The Tranformative 1910s--a lesser known era. A guest post by debut novelist Radha Vatsal...
I invited debut novelist Radha Vatsal on my blog today, to share how she came to pick the 1910s as the backdrop for her Kitty Weeks historical mysteries.
Now that I've got a little summer reading time ahead of me, I'm definitely looking forward to diving into this new series....I think Kitty and Lucy, my printer's apprentice, would have enjoyed hanging out!!!
The first season of Downton Abbey ends in August 1914 with Lord Grantham announcing at a country party that World War I has begun. (Or rather, that England was at war with Germany—since no one knew just yet what kind of war it would become.) While we tend to associate World War I with Europe and think that America’s involvement in it was short-lived and only began when the US joined the fighting in 1917, life in the United States changed dramatically between 1914-1918, which is why it seemed a perfect era in which to set a mystery series.
I find that so many people know about the “Gilded Age,” the period from about the 1870s to the 1900s with its fabulous wealth and “Robber Baron” businessmen. Through novels like The Great Gatsby, we’re also very familiar with the 1920s Jazz Era. But the period in between, the 1910s, remain largely uncharted in popular fiction and film—and so much happened then. The US went from a second-tier nation to the economically most powerful and culturally dominant country in the world. Women went from second-class citizens to finally winning the right to vote. Much of what we associate with modern life—cars, movies, even national boundaries—took their current form during that period. It was a transformative moment in history, which is why I explore it through the eyes of the protagonist of A Front Page Affair, Capability “Kitty” Weeks, a young woman journalist based in New York City.
A Front Page Affair, the first in the Kitty Weeks mystery series, takes place during the summer of 1915, in the aftermath of the sinking of the Lusitania and an attack on financier, J.P. Morgan. As the series unfolds, Kitty will confront the many social and political changes taking place in America in the course of her investigations.
Radha Vatsal grew up in Mumbai, India, and came to the United States to attend boarding school when she was sixteen. She has stayed here ever since. Her fascination with the 1910s began when she studied women filmmakers and action-film heroines of silent cinema at Duke University, where she earned her Ph.D. from the English Department. A Front Page Affair is her first novel. You can email her directly at: radhavatsalauthor (at) gmail (dot) com. You can also connect with her on Tumblr, Facebook and Goodreads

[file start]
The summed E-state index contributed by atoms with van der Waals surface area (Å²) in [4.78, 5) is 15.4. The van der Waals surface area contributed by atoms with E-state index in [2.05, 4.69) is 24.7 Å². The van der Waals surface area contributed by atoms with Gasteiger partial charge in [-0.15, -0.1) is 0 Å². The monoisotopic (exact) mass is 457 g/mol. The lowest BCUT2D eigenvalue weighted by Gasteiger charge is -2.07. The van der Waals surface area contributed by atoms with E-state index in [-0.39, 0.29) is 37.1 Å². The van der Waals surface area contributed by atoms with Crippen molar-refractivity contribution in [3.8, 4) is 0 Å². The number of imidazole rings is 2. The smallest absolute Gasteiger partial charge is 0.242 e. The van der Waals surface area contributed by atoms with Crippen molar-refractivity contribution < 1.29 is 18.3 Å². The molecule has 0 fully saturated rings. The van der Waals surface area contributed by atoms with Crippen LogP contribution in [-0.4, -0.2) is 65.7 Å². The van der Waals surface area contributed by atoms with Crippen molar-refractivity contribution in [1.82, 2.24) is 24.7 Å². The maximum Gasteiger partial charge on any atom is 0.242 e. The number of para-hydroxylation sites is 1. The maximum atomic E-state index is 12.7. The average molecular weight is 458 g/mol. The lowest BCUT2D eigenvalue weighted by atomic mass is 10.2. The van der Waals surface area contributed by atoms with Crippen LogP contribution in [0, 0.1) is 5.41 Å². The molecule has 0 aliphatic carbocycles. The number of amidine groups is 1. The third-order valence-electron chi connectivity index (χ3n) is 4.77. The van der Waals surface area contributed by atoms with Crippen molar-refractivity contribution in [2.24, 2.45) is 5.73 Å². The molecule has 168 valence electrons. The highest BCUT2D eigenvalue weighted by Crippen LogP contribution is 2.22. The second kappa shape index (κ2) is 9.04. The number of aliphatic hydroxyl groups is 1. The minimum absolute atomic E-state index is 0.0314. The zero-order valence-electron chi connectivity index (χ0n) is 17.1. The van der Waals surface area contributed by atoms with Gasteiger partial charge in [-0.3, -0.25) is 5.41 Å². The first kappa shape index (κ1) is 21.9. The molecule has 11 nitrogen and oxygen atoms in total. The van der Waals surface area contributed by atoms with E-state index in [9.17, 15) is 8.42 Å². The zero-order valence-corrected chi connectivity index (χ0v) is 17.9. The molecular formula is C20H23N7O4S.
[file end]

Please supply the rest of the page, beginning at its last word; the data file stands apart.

Someone asked me recently what goes into promoting a book. I'm sure really savvy best-selling authors do really smart important stuff, but this is a run-down of what I've been doing since my fourth historical mystery, A DEATH ALONG THE RIVER FLEET (Minotaur, 2016), came out in mid-April. (I should add that this is all on top of a full-time job, teaching, and 2 kids, so there's that...).
But, basically I've been...
Writing a whole bunch of blog posts...
....like what being nominated for the Mary Higgins Clark means to me (Femme Fatales)
& What Would Mary Write? (Jungle Red Writers).
Partying at the Edgars Banquet....
(Some people would probably refer to this as 'networking,' but I call it making friends and having fun...)
Paneling at Malice Domestic...
And writing MORE pieces in which I...
...discuss how murder ballads inspired my novels...
("A True Account of a Most Monstrous Act, and Other Strange Happenings…" over at Criminal Element)
... and co-interview my college pal Duane Swierczynski (Edgar-nominated author of CANARY)
about our time writing for the La Salle Collegian and stalking, er, talking to Clive Barker...
[In a pretty rare event for me, I even reviewed Duane's book at Criminal Element!]
...And Scottish Whiskey...
Check out this cocktail
"A Death Along the River Peat"
Love it! Recipe included!!!
(Thanks Criminal Element!)
Completing a few interviews, in which I share:
And of course, speaking at a bunch of fun book talks at local book stores and other venues:
[Of course, posting these pictures makes me realize that I wear the same outfits to all my book signings!)
So clearly, another day I should write about how to balance all this craziness, but putting this post together was probably the most exhausting thing I've done!
And now, back to writing novels!!!
Historian. Mystery writer. Researcher. Teacher. Occasional blogger.